eProcess Technologies

Liquid Desander –Valve Size and Selection (B-FSM064)

Actuated rotating disc valves to isolate and purge accumulator

This is a good point in the discussion to bring up valves. A desander skid or system may have valves to isolate the skid (inlet and outlet water lines), manifold valves for instruments, sample valves, and general utility valves – but the most important valves are those that handle concentrated slurry. These will generally be the valve(s) between the desander and secondary accumulator, and valve(s) discharging slurry from the secondary accumulator. The header graphic (from Everlasting Valve Company) shows actuated valves in both of these locations.

The discussion below pertains to these two operation-critical valve locations.

General Design

  • DO NOT BUY CHEAP VALVES. Don’t let a poorly selected valve ruin the operation of your skid.
  • The valve flow path diameter must not be smaller than cyclone insert apex diameter.
  • The valve flow path diameter may not be indicative from valve nominal size. Check valve drawing to ensure you are using full port valve and diameter is sufficient.

Valves for Handling Slurry Must be of Suitable Design and Material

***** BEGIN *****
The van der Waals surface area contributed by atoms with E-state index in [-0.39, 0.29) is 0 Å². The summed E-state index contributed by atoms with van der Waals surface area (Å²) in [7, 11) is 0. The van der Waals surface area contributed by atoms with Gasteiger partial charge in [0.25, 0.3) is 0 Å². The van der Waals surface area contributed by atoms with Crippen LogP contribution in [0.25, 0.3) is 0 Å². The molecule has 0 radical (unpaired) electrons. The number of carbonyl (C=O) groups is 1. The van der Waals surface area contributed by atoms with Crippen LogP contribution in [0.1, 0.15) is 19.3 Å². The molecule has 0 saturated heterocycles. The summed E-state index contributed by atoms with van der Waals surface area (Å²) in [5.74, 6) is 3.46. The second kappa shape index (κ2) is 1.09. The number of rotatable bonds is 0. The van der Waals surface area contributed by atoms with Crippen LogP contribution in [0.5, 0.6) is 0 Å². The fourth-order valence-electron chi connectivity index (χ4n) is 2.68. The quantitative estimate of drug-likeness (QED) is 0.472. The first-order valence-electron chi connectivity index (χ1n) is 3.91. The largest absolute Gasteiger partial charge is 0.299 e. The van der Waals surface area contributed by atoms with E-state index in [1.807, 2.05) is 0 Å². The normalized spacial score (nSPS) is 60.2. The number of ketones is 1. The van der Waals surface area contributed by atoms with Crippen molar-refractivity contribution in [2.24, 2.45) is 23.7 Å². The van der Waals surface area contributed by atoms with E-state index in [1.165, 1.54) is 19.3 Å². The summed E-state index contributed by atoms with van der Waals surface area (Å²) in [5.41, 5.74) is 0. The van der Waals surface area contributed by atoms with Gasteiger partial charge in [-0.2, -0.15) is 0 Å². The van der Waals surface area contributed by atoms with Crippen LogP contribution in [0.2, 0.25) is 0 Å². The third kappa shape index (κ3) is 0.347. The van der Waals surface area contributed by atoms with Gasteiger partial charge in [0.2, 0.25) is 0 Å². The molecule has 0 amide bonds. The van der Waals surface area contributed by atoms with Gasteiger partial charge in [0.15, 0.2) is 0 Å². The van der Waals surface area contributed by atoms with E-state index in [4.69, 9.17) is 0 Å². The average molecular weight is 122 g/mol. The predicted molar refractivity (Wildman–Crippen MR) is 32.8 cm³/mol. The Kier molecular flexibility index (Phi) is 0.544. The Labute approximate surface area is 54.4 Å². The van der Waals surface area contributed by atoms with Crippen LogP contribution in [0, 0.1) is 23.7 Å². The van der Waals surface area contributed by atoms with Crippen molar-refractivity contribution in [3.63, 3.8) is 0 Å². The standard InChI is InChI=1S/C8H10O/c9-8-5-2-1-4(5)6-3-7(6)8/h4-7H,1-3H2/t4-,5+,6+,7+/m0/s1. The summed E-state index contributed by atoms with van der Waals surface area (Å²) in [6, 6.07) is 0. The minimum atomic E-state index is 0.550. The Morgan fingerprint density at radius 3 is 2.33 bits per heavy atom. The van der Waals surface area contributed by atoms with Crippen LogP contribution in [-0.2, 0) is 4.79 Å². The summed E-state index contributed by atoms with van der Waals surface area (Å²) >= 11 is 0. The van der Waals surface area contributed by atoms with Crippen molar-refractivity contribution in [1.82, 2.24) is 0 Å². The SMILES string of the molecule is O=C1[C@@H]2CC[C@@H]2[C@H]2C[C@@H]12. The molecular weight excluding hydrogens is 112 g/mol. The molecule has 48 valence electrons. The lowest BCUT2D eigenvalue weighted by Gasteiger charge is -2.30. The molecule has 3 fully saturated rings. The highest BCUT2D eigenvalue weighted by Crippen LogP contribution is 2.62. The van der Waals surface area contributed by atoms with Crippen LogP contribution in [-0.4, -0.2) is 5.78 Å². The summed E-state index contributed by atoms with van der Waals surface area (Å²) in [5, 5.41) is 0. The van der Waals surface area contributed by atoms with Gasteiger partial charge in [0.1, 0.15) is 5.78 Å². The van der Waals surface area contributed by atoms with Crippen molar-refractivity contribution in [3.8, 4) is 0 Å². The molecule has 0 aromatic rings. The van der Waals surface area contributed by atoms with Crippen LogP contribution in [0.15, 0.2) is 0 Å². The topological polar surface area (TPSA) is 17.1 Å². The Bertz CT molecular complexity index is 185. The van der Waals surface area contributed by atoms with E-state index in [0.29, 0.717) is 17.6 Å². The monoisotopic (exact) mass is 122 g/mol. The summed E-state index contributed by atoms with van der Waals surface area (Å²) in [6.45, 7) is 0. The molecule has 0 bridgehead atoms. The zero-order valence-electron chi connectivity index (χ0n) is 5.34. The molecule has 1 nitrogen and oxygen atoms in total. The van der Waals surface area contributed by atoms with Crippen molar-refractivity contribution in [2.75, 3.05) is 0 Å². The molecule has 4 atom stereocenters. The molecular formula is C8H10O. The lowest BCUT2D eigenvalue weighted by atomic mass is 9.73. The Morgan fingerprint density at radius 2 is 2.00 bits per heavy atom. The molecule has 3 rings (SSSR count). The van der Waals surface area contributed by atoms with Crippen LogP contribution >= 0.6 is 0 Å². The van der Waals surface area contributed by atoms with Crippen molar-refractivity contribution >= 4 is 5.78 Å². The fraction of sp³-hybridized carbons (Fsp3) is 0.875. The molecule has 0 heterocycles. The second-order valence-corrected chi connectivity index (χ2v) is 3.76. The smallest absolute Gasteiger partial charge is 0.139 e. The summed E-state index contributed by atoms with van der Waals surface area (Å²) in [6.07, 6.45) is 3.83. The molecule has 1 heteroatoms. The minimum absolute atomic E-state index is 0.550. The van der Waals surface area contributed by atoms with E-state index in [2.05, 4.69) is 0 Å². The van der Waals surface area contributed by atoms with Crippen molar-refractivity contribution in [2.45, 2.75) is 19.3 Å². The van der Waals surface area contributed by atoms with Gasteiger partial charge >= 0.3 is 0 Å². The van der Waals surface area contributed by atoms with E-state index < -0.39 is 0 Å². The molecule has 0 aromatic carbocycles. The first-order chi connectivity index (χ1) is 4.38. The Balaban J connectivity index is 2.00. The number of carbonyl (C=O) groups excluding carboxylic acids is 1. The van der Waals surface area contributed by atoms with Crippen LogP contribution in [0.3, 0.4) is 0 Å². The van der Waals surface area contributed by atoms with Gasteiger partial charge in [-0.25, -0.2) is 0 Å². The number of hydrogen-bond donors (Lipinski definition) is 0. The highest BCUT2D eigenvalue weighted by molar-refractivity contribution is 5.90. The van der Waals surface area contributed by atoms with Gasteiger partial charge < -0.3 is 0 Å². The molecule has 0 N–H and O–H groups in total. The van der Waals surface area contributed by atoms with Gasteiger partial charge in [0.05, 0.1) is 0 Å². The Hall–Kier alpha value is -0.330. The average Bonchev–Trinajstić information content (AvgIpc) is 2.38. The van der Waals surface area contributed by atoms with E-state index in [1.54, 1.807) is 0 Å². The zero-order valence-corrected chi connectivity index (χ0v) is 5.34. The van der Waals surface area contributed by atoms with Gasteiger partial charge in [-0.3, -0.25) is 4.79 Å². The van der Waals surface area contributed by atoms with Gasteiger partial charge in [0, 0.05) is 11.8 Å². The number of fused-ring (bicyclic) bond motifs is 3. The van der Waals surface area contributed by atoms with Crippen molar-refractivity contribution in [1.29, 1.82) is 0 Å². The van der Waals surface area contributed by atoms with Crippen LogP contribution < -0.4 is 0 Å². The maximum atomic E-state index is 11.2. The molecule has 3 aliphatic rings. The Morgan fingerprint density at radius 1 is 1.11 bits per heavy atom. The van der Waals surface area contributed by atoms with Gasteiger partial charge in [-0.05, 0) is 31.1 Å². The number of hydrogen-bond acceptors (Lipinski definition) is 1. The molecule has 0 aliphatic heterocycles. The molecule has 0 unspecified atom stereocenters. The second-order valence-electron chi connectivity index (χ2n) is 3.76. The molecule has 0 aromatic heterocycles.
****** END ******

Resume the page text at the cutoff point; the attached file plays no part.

• Slab Gate: available at all ANSI ratings, can be rebuilt in-situ, slab and seat should be 410SS with hard face (WC, nitride, or Stellite®)
  • Slurry Knife Gate: from mining industry, best type but limited rating, typically 300# max design, do not use any polymer internals
  • Rotating Disc: Available in wide variety of pressure rating and body materials, self-lapping (maintains tight seal), excellent in sever slurry use, full port flow – the recommended valve for desander slurry use
  • Not Recommended: Needle, globe, and general service (metallic) ball

The next article will discuss secondary accumulator sizing and use.


  1. Rawlins, C.H., and Wang, I. I., “Design and Installation of a Sand Separation and Handling System for a Gulf of Mexico Oil Production Facility,” SPE Production and Facilities, paper 72999, Vol. 16, No. 3, 2001, pp. 134-140.

Comments are closed.


Copyright © 2024 eProcess Technologies.